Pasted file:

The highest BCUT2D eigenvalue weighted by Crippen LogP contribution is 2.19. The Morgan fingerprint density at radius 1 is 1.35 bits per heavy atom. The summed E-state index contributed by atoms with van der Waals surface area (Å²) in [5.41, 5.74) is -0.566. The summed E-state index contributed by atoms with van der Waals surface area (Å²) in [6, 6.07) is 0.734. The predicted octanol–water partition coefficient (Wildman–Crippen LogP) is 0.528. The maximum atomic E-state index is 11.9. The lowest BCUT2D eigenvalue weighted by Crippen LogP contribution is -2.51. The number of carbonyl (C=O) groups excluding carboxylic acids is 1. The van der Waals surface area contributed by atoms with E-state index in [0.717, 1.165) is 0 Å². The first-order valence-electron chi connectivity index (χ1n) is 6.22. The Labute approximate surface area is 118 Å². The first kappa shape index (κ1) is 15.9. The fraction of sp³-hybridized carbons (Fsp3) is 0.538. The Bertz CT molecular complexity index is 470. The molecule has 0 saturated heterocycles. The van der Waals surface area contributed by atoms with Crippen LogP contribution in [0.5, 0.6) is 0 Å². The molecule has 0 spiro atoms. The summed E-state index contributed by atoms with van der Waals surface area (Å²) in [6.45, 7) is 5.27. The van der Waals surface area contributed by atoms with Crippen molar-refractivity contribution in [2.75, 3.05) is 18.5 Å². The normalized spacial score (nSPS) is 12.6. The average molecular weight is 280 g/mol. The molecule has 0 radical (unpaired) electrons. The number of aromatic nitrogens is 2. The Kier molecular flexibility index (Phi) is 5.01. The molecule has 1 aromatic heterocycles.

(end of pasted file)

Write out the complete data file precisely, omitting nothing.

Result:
The highest BCUT2D eigenvalue weighted by Crippen LogP contribution is 2.19. The Morgan fingerprint density at radius 1 is 1.35 bits per heavy atom. The summed E-state index contributed by atoms with van der Waals surface area (Å²) in [5.41, 5.74) is -0.566. The summed E-state index contributed by atoms with van der Waals surface area (Å²) in [6, 6.07) is 0.734. The predicted octanol–water partition coefficient (Wildman–Crippen LogP) is 0.528. The maximum atomic E-state index is 11.9. The lowest BCUT2D eigenvalue weighted by Crippen LogP contribution is -2.51. The number of carbonyl (C=O) groups excluding carboxylic acids is 1. The van der Waals surface area contributed by atoms with E-state index in [0.717, 1.165) is 0 Å². The first-order valence-electron chi connectivity index (χ1n) is 6.22. The Labute approximate surface area is 118 Å². The first kappa shape index (κ1) is 15.9. The fraction of sp³-hybridized carbons (Fsp3) is 0.538. The Bertz CT molecular complexity index is 470. The molecule has 0 saturated heterocycles. The van der Waals surface area contributed by atoms with Crippen LogP contribution in [0.5, 0.6) is 0 Å². The molecule has 0 spiro atoms. The summed E-state index contributed by atoms with van der Waals surface area (Å²) in [6.45, 7) is 5.27. The van der Waals surface area contributed by atoms with Crippen molar-refractivity contribution in [2.75, 3.05) is 18.5 Å². The normalized spacial score (nSPS) is 12.6. The average molecular weight is 280 g/mol. The molecule has 0 radical (unpaired) electrons. The number of aromatic nitrogens is 2. The Kier molecular flexibility index (Phi) is 5.01. The molecule has 1 aromatic heterocycles.